Home > Journals > Minerva Pediatrica > Past Issues > Articles online first > Minerva Pediatrica 2017 May 04

CURRENT ISSUE
 

ARTICLE TOOLS

Reprints
Cite this article as

MINERVA PEDIATRICA

A Journal on Pediatrics, Neonatology, Adolescent Medicine,
Child and Adolescent Psychiatry


Indexed/Abstracted in: CAB, EMBASE, PubMed/MEDLINE, Science Citation Index Expanded (SciSearch), Scopus
Impact Factor 0,764


eTOC

 

Minerva Pediatrica 2017 May 04

DOI: 10.23736/S0026-4946.17.04847-2

Copyright © 2017 EDIZIONI MINERVA MEDICA

language: English

Associations of seasonal patterns and vitamin D levels with onset and flares of pediatric inflammatory bowel disease

Yael BRANDVAYMAN 1, Firas RINAWI 2, Raanan SHAMIR 1, 2, Amit ASSA 1, 2

1 Sackler Faculty of Medicine, Tel-Aviv University, Tel-Aviv, Israel; 2 Institute of Gastroenterology, Nutrition and Liver Disease, Schneider Children’s Medical Center, Petach-Tikva, Israel


PDF  


BACKGROUND: As inflammatory bowel disease (IBD) might be associated with environmental factors such as seasonal patterns and low vitamin D levels we aimed to assess their association with IBD onset and flares in a large cohort of children.
METHODS: The records of 623 pediatric onset IBD patients were reviewed retrospectively including age at onset, gender, severity indices, month of first symptom, and vitamin D levels at diagnosis. For a subgroup of patients, data included date of first flare and vitamin D levels during flare and remission.
RESULTS: Median age at diagnosis was 14 years (IQR 11.66 - 15.58). Disease onset did not vary significantly between either month (p=0.367) or seasons (p=0.460). Vitamin D deficiency at the time of diagnosis was prevalent in 21% of patients with no significant association with month, season or disease's type. Vitamin D deficiency was significantly more prevalent in patients with malnutrition (p<0.001) and was associated with hypoalbuminemia (p=0.02) but did not correlate with low bone mineral density. Analysis of 169 first flares showed that flares were more common in June and less common in April (p=0.016). Mean vitamin D level was significantly lower during flares compared with remission (55.25±19.28 vs. 64.16±26.6, respectively, p=0.012).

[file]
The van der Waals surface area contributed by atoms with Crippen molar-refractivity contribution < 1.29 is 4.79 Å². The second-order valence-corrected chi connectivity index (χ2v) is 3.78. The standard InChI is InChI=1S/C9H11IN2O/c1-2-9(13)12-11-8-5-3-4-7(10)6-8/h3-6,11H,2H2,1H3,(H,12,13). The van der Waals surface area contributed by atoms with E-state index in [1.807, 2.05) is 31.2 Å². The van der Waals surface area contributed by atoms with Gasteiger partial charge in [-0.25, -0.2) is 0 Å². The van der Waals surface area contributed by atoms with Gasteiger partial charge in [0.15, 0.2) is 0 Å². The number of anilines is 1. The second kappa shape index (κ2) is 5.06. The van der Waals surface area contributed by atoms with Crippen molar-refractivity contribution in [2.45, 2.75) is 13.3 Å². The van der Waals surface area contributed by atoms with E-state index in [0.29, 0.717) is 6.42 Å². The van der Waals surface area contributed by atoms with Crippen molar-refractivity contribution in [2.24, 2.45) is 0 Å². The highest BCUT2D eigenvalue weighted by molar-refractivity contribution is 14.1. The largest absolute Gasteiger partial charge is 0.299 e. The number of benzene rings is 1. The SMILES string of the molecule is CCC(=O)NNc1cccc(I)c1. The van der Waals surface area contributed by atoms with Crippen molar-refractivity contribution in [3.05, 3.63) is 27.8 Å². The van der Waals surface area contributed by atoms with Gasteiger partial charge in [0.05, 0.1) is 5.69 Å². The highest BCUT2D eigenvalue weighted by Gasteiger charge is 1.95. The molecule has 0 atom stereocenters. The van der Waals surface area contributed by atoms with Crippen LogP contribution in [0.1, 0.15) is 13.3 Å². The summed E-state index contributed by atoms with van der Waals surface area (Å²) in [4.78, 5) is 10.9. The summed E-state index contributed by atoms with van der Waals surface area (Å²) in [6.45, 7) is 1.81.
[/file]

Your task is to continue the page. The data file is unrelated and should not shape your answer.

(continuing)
CONCLUSIONS: IBD onset in school aged children is not associated with seasonal patterns whereas flares may follow a specific monthly pattern. Disease flares are associated with low vitamin D blood levels. Vitamin D deficiency is associated with malnutrition and hypoalbuminemia.


KEY WORDS: Crohn's disease - Ulcerative colitis - Seasonality

top of page

Publication History

Cite this article as

Brandvayman Y, Rinawi F, Shamir R, Assa A. Associations of seasonal patterns and vitamin D levels with onset and flares of pediatric inflammatory bowel disease. Minerva Pediatr 2017 May 04. DOI: 10.23736/S0026-4946.17.04847-2 

Corresponding author e-mail

dr.amit.assa@gmail.com